One of the things we love about living in Tanzania is learning Swahili. Over 100 million people speak Swahili, making it the sixteenth most spoken language in the world. More people speak Swahili than Italian, Korean, or Vietnamese!
Even though many people speak Swahili, it’s not widely known outside of Africa. Before we joined the Peace Corps, we only knew a few words from the Lion King (and no, Tanzanians do not say hakuna matata to each other). If you’re an American reader, you probably don’t know much about this language either. That’s why we’re starting a new feature on our blog: Swahili Snippets. Every month, we’ll share interesting vocabulary, linguistic structure, or facts about Swahili.
History of Swahili
Swahili grammar can be traced to Bantu, or Central and Eastern African, languages. Arabic, Portuguese, English, and German have contributed vocabulary through years of colonization and trade. For centuries, Swahili has been a lingua franca for east Africans and visitors. Today, it is the national language of Tanzania, Kenya, and the Democratic Republic of the Congo. Click here for a detailed review of Swahili’s history.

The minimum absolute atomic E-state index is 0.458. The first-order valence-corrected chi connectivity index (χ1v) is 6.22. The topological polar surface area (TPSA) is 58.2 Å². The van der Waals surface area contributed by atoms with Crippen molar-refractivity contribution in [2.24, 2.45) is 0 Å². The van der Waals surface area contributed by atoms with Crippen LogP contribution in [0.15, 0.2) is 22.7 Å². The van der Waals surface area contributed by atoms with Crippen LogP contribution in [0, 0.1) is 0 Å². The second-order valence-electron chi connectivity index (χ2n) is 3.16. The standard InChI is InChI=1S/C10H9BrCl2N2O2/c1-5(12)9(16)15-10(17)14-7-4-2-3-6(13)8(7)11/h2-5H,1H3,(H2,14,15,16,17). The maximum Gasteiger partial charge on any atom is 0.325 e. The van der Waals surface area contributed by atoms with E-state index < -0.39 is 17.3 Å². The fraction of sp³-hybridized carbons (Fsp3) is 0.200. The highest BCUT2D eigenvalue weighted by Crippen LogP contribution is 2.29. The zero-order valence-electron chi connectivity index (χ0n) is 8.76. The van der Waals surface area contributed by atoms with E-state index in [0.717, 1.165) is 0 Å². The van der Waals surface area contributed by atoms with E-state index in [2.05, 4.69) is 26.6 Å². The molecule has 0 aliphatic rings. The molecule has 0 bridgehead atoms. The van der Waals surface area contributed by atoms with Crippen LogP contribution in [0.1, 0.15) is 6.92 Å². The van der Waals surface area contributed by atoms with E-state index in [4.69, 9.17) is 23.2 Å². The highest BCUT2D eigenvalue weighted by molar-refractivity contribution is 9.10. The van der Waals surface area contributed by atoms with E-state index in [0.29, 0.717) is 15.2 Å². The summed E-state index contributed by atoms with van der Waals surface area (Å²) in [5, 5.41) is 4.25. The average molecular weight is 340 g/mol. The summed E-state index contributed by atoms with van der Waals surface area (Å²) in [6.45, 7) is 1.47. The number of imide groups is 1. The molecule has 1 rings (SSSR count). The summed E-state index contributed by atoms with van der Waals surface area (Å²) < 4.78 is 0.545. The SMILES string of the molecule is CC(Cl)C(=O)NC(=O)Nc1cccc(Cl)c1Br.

Politics of Swahili
Tanzanians are very proud of their national identity and the fact that Tanzania has never experienced a civil war. Many Tanzanians and scholars say this is because Swahili is a second language for almost everyone in the country. Children grow up speaking a tribal language, then learn Swahili in school. This ensures Tanzanians can communicate with each other and understand the government.
Swahili or Kiswahili?
A distinctive feature of Swahili is its noun classes. We’ll talk about these in-depth in later posts. For now, just know that the beginning of a Swahili noun can tell you a lot about what that word is. For example, languages all start with the prefix ki-. Kichina is Chinese. Kikorea is Korean. Kijerumani is German. (But plenty of things other than languages start with ki-, like book (kitabu), leader (kiongozi), and colorful fabric (kitenge), so don’t get comfortable.)
If you know that the people who live in the Tanzania area are collectively called the Swahili people, you know that their language is Kiswahili.
But if you’re speaking English, you wouldn’t use prefix markers from another language! Simply say Swahili, as in “I am studying Swahili.”
Review question: If you know that England is Uingereza in Swahili, then how do you say “English language” in Swahili? (hint: drop the u-)
It’s Kiingereza. Don’t say Kimarekani.
What do you want to know about Swahili? Let us know in the comments!